Cordyline australis

Cabbage palm. Needs very large basin, take care when planting near natural areas

Elaeocarpus decipens

Slow growing, keep out of strong/ prevailing wind, flowers and may not produce fruit at maturity here

Laurus nobilis ‘Saratoga’

Uneven performer, prefers heat, wind protection, gets pests

Leptospermum laevigatum

Poor rooter, may need long-term or permanent staking

Magnolia  doltsopa

Formerly Michelia doltsopa; uneven performer, grows very slowly, prefers heat, wind protection

Magnolia champaca

 

Formerly Michelia champaca; needs wind protection, wide sidewalk, gets powdery mildew and very slow grower

Pittosporum crassifolium

 

Tolerates wind and fog. Can leak sap from trunk.

Pyrus kawakamii

Plant in only warmest areas of city, semi-evergreen, leaf spot/fungus likely to occur and may cause premature leaf drop, does not flower well in our climate, susceptible to fireblight

Tristaniopsis laurina ‘Elegant’

 

Formerly known as Tristania laurina ‘Elegant’; grows slowly, irregular form, mod-high maintenance

Deciduous

Acer buergeranum

Prefers heat, wind protection

Crataegus phaenopyrum

Subject to pests, has thorns, may be susceptible to fireblight

Prunus cerasifera ‘Krauter Vesuvius’

Wind protection, susceptible to shot hole fungus. Limit use to areas that have very small tree basins where other species could not fit.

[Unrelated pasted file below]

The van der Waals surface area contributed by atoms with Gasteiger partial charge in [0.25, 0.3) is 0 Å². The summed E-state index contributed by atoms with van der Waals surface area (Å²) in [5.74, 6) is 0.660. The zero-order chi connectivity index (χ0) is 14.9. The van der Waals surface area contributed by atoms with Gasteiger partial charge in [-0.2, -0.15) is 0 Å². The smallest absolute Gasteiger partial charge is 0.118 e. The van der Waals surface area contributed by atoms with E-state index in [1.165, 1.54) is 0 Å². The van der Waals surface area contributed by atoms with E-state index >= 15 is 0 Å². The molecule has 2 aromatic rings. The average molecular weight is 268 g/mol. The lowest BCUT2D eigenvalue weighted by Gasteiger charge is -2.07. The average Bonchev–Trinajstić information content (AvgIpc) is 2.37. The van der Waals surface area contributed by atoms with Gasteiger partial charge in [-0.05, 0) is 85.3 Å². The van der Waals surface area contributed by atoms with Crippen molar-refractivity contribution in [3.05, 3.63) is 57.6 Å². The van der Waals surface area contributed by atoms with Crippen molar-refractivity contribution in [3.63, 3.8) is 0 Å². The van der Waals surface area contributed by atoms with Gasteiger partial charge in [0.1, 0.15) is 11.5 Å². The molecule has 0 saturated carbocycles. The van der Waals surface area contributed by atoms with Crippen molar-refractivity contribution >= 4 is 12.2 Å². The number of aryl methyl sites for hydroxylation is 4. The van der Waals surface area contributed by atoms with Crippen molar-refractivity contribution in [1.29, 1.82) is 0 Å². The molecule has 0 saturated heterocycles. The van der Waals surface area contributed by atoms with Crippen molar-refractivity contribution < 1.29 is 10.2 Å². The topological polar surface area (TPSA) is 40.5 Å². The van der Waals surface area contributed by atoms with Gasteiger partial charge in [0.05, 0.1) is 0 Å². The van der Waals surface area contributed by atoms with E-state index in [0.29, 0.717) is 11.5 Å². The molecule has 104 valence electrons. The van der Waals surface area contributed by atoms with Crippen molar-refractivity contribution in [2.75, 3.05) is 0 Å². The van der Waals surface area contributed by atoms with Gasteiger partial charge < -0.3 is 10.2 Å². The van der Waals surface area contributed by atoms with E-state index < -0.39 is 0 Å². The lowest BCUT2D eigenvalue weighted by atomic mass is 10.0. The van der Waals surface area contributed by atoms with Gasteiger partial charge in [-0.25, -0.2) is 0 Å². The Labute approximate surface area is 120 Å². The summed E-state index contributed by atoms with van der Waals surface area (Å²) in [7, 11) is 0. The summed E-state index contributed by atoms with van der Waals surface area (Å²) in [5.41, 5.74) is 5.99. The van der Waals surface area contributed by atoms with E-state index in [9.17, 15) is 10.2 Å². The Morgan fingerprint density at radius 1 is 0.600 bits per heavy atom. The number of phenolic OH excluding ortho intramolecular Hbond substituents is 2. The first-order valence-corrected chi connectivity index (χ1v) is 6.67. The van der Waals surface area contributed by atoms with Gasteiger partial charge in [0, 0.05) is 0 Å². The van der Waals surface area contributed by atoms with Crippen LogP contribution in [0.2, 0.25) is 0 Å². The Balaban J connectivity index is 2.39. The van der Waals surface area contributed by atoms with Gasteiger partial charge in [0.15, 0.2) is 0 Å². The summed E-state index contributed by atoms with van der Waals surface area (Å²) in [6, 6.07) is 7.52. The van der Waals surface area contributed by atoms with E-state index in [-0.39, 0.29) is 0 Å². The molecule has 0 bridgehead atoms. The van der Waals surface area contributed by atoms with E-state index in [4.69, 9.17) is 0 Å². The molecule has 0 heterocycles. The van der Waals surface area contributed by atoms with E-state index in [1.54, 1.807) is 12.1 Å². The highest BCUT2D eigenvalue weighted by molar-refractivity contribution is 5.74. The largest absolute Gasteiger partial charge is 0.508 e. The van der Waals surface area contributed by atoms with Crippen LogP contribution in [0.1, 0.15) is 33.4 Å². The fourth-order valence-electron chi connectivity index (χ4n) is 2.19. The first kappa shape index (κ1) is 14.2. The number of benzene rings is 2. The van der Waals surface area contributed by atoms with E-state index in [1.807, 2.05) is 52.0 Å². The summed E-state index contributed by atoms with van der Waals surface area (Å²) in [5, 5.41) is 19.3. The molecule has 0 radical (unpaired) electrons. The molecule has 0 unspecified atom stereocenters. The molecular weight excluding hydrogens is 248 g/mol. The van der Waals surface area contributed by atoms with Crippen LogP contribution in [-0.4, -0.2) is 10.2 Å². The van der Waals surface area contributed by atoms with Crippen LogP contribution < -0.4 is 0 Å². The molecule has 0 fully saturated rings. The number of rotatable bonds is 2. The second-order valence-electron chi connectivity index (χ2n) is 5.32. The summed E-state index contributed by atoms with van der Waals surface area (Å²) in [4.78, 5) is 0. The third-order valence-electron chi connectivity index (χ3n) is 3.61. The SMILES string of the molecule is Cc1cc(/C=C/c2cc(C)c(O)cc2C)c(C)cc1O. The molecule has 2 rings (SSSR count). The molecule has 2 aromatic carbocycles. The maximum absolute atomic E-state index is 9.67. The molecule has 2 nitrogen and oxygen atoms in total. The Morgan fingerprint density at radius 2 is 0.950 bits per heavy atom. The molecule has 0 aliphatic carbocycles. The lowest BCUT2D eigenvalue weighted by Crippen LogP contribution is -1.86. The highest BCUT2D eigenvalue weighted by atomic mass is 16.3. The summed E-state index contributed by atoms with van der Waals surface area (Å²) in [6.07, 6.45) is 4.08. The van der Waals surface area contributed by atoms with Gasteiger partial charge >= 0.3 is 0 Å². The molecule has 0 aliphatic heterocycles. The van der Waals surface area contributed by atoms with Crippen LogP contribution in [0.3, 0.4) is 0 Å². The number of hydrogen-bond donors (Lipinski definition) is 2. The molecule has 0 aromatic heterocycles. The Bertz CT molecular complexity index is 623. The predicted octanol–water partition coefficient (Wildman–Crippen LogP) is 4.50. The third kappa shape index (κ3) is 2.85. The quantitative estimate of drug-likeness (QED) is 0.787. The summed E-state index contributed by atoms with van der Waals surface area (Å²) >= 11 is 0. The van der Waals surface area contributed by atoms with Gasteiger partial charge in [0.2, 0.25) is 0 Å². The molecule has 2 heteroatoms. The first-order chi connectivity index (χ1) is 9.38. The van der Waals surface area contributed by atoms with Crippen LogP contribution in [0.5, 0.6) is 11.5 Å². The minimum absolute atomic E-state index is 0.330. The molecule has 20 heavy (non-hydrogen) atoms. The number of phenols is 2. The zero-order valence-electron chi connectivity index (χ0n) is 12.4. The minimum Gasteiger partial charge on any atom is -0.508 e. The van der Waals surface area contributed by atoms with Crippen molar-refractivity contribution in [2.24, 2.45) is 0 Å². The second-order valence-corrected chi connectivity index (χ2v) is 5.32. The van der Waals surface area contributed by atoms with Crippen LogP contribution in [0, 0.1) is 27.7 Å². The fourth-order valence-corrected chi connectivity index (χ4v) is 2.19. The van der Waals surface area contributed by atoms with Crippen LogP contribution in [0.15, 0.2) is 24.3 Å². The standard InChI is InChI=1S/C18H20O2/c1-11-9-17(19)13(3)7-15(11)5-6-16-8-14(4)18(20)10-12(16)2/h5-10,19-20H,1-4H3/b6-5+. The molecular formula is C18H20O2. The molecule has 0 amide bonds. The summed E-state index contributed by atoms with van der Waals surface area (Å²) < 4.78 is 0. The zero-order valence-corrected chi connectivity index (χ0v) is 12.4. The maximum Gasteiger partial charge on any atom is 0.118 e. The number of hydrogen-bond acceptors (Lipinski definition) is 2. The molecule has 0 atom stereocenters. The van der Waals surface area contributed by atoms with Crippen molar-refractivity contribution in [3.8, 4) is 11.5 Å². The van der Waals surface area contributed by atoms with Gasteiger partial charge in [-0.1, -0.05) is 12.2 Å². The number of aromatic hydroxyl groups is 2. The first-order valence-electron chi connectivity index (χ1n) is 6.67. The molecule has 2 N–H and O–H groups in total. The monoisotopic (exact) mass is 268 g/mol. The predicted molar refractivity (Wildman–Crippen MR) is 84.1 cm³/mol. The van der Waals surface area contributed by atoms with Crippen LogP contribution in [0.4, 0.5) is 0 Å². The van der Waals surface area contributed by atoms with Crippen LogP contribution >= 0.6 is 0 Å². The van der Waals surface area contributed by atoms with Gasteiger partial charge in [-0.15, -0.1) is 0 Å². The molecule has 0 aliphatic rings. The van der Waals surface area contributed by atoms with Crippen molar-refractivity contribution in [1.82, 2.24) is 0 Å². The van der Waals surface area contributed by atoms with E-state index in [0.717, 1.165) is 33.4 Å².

Medium -

20-35’ tall at maturity

Evergreen

 

Acacia baileyana ‘Purpurea’

Fast grower, high maintenance, short lived.

Agonis flexuosa ‘After Dark’

‘After Dark’ is a fast grower that requires extra tree care

Eriobotrya deflexa

 

Needs wind protection, does not perform well in sandy soils, susceptible to fireblight

Geijera parvifolia – prefers heat, wind protection

Prefers heat, wind protection

Jacaranda mimosifolia

Uneven performer, prefers heat, wind protection, good drainage

Melaleuca quinquenervia

Grows fast, dense, irregular form, prefers wind protection

Melaleuca styphelioides

Can root poorly, and prickly leaves

Metrosideros excelsus

Needs a very large basin, and very wide sidewalks

Olea europaea

Needs a very large basin, prefers wind protection

Phoenix dactylifera ‘Medjool’ or ‘Zahidi’

Palm tree. Needs a large basin and wide sidewalk

Podocarpus gracilior

Better as a shrub, gets pests

Syagrus  romanzoffianum

Palm tree. Needs heat, wind protection

Deciduous

Aesculus x carnea

gets windburn easily in summer even in protected sites

Koelreuteria paniculata

Uneven performer, prefers heat, wind protection

Pistacia chinensis ‘Keith Davey’

Prefers heat, wind protection

Pyrus calleryana ‘New Bradford’

Needs wind protection, susceptible to fireblight

Tall –

More than 35’ tall at maturity

Evergreen

Brahea edulus

Palm tree. Very slow growing in San Francisco, needs a large basin.